During the past week, I had the privilege to listen to several hours of inspiring and thought-provoking speeches and panel discussions from fellow youth. Now it is my turn to share some of my learnings with you.

We need cultural change


During Mock COP26 it has become very clear that climate change is not purely a scientific or technical problem. Climate change is also very much a human problem. Let me explain. 

Amanda Power (UK) explores in her speech the toxic progress narrative, which has been prevalent in human societies for 5 000 years. This narrative celebrates domestication and extraction of nature and abuse of people with less power to press for so-called progress as things to be proud of. The progress narrative still prevails today in natural resource exploitation and the disregard with which marginalized communities like indigenous peoples are treated.

Similarly, Abigael Kima (Kenya) frames the top environmental problems as very human: “The top environmental problems are selfishness, greed, and apathy. To solve these problems we need cultural change.”

These very human ways of thinking described by Power and Kima elevate humans above nature and thus set us apart. David Mwabila (Zambia) has a proposition that can rebuild the connection: nature-centric solution. Nature-centric solutions do not disregard humans but rather place humans back in our righteous place as apart of nature. As Mwabila describes: “We need to start seeing humans as part of an ecosystem that needs to be restored.”

Giving voice to marginalized peoples


On the first day of Mock COP26,
Phoebe Hanson (UK) talks about elevating marginalized voices: “If we do not give our power to those who need it, we cannot call ourselves climate activists.” 

This principle has been beautifully demonstrated at Mock COP26 by giving people from the Global South more space and time. This is why I would also like to take the time and highlight some of the speakers from the global south and their perspectives on how the Global North could best support the Global South in the prevailing climate emergency. To sum it up, the best support is a combination of financing, leveraging local knowledge, and capacity building.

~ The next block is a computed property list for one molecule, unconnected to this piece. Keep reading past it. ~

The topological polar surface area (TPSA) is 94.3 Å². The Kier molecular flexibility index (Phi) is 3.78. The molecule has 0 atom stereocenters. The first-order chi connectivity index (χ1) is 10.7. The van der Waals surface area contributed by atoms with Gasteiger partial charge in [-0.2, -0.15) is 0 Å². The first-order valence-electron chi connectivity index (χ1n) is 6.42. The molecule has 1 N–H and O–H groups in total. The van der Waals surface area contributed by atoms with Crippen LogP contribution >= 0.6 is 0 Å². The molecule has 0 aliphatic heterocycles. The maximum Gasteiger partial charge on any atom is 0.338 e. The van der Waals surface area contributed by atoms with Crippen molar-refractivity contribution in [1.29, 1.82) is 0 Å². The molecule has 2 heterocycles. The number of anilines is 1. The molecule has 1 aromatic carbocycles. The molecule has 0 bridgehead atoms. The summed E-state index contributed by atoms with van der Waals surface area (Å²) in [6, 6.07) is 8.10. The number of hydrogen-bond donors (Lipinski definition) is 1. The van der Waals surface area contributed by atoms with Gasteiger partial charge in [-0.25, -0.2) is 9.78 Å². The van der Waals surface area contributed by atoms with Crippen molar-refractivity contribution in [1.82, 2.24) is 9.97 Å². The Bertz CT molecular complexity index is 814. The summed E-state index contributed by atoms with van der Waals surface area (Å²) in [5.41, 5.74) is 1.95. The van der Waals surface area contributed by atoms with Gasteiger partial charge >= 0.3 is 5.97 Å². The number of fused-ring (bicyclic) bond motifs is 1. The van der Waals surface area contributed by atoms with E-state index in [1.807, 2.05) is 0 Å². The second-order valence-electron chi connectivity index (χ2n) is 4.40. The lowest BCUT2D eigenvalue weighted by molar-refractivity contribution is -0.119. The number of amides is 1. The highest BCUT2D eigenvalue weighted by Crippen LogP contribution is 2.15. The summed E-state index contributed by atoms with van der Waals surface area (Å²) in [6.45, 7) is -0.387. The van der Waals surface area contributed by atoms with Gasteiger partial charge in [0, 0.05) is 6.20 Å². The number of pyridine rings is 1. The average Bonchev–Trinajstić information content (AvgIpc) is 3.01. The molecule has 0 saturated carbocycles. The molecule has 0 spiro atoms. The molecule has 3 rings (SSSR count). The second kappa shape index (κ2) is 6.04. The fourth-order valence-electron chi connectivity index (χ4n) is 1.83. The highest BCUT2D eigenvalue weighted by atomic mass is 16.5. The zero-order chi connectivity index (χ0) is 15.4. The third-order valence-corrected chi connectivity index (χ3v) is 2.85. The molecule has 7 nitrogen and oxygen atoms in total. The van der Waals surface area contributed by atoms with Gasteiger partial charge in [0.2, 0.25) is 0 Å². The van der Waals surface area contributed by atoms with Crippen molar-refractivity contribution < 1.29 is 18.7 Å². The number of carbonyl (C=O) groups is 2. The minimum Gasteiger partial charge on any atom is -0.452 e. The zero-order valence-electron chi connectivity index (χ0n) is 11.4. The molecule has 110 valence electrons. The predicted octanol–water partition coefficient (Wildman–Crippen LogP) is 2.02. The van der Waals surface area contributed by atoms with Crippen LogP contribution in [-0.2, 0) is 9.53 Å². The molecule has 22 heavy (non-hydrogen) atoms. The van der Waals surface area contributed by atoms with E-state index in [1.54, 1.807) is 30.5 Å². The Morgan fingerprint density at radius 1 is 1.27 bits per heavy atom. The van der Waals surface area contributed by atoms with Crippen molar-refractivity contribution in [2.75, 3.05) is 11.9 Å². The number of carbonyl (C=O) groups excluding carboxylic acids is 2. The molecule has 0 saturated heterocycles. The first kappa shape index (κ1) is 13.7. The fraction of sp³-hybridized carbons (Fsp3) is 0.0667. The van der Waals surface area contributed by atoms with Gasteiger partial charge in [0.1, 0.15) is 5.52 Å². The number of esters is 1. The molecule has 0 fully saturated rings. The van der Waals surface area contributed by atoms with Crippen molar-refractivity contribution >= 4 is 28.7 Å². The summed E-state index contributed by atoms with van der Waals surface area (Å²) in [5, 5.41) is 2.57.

Mwabila highlights the need to finance grass-roots initiatives. Providing finance only from government to government poses a risk especially in countries with high corruption levels. Another important point raised by the policy panel was that funding should not be given only as loans but also as grants. 

 

Loss and damage, White Saviorism


Adding on the ideas of Mwabila,
Sameelul Huq (Bangladesh) raises the question of loss and damage funding. Climate change is already causing significant damage in countries that have the least historical blame for accelerating climate change. These vulnerable countries are unable to deal with losses by themselves. However, rich and powerful states are unwilling to engage in discussion on loss and damage funding. We as youth need to raise our voice to get loss and damage discussion of the agenda of COP26. 

Besides financing, Mwabila talks about the dangers of imposing solutions on people. White saviorism is not a flattering way to go about helping vulnerable communities. Instead, the Global North must listen to what are the local problems and then work together with locals to find solutions. 

Finally, the policy panel highlighted that the global north should support the global south in building technical capacities needed to create and implement solutions for climate change mitigation and adaptation. 

Joint stories through climate education


A very central topic at Mock COP26 has been climate education. Youth seems to be very unanimous in demanding climate education that is integrated at all educational levels and in all subjects. Julian Lo Curlo (Denmark) also highlights the importance of planning climate education locally with students and teachers. 

However, I feel that the most thought-provoking perspective for me came from Mwabila. We also need to make sure climate education highlights global perspectives because this is a shared problem. Climate education must give voice to marginalized perspectives. Done correctly, climate education could be a way to build common understanding and write shared stories that bring humanity together. 

 

Message to world leaders

Us youth have immense reserves of expertise, wisdom, and motivation to work for a better world. This enthusiasm of ours should be leveraged to protect our future. I hope that all states will include resourceful young people in their delegations to COP26. 

 

Photo of Emma, by Salla Merikukka / Finnish Youth Council Allianssi ry

 

Emma Sairanen
Mock COP26 Delegate from Finland
Finnish Youth delegate for climate change